Years of flu symptoms, hives on and off traced to an exotic cause

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There were few things Beth Sternlieb’s Los Angeles doctors could say with certainty about her baffling illness, but this much was clear: Although manageable for years, it had worsened dramatically.

For nearly two decades Sternlieb had been plagued by flu-like episodes that began with a headache and abdominal pain accompanied by fatigue, muscle aches and diarrhea. Within a day, a spotty red rash blanketed her abdomen.

A yoga and meditation teacher who worked at the University of California at Los Angeles’s pediatric pain program, Sternlieb had undergone numerous tests that failed to reveal the reason for the unidentified illness that occurred two or three times a year and lasted about five days. In 2004, after 17 years, the illness began occurring more frequently and Sternlieb never fully recovered between episodes. A year later she developed a high fever, chills and exhaustion that lasted five months and left her bedridden.

The startling and highly unusual cause was finally identified after Sternlieb underwent an operation that ended up curing her.

“It was a good thing my abdomen turned red because it caught the attention of my doctors,” Sternlieb said recently. “Something was really wrong, but no one imagined this.”

The first episode occurred in December 1987, two weeks after Sternlieb’s second child was born. “I became sicker than I had ever been,” said Sternlieb, then 37. “It was flu season and that year was a bad flu season,” so doctors attributed her illness to influenza.

Six months later the illness recurred, a pattern that prevailed for years.

At first Sternlieb didn’t pay much attention to the tiny red dots that covered her abdomen. The rash resembled a sunburn but wasn’t itchy or painful. Doctors ultimately decided it was hives, a common skin condition that can occur as an allergic reaction to food or drugs; often its cause is never discovered.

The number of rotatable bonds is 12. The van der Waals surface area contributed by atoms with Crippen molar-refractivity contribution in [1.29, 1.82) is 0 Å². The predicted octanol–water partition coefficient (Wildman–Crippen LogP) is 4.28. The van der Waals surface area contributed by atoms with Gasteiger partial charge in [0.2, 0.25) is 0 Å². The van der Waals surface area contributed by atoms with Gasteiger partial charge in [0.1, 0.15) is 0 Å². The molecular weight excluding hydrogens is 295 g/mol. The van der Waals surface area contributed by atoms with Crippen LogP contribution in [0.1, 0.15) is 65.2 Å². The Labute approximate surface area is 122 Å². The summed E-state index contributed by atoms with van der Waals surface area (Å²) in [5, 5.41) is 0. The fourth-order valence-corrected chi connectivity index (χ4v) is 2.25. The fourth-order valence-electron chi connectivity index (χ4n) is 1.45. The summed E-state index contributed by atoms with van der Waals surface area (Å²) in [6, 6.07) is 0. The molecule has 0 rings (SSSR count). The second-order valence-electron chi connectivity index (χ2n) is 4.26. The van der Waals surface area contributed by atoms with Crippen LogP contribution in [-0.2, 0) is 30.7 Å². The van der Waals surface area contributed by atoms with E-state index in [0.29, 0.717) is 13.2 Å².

“I became sicker than I had ever been. … It was flu season and that year was a bad flu season,” so doctors attributed her illness to influenza.

— Beth Sternlieb

Her primary care doctor referred her to a rheumatologist, a physician who specializes in treating autoimmune diseases, whom she saw for several years. He ordered blood tests, which he said suggested the presence of an unspecified autoimmune disorder in which the body mistakenly attacks itself.

Over the years, Sternlieb noticed that the episodes seemed to occur during periods of stress “both good and bad,” including traveling, partying and too little sleep. “I thought it must have a psychological component,” she said.

She learned to incorporate the bouts into her life, relieved that no one had found anything serious. She hoped doctors would figure out what was wrong so they could treat and eradicate whatever it was.

By 2005, Sternlieb’s equanimity was shattered by a sharp deterioration in her health.

That summer, she became seriously ill and did not recover. Her fever periodically spiked to 104 degrees, and she suffered from drenching night sweats as well as profound weakness and fatigue. She lost 15 pounds and, unable to work, spent most of her time in bed or on the couch. The rash that had been confined to her abdomen spread to her neck and torso. Blood tests showed elevated levels of inflammation and a high white blood cell count.

Sternlieb began seeing a new crop of specialists. An infectious-disease doctor combed through her travel history, which included a trip to India years earlier, ultimately ruling out malaria and other parasitic infections. Doctors considered and discarded a variety of diagnoses including fever of unknown origin, which can be associated with some autoimmune diseases; familial Mediterranean fever, an inherited genetic disorder that causes recurrent fevers and inflammation; as well as HIV and hepatitis.

That left an infection or an allergy as possible causes. The latter seemed unlikely despite recurrent hives, said Raffi Tachdjian, then a fellow in allergy and immunology at UCLA and one of the doctors Sternlieb consulted.

“Hives usually last 24 hours and are not like this, which was chronic,” he recalled. “We needed to look deeper into anything unusual….It seemed that there was something packing some heat somewhere” that was triggering a reaction from Sternlieb’s immune system.

“We see this in sinuses where antibiotics don’t reach infected tissue” and result in a smoldering infection that becomes virtually impossible to eradicate with medication, he added.

A CT scan ordered by the infectious-disease doctor showed multiple uterine fibroids, common benign tumors that don’t require treatment unless they cause problems. The scan showed that one of the fibroids had grown very large and was possibly degenerating (dying) or necrotic (dead), which happens when a tumor loses its blood supply.

A degenerating fibroid can get very big very fast. But doctors were also concerned about the possibility of a rare cancer such as a leiomyosarcoma, which grows in smooth muscles including in uterine tissue. None of her doctors, including her new gynecologist Jessica Schneider, knew whether her long-standing illness and the fibroids were related.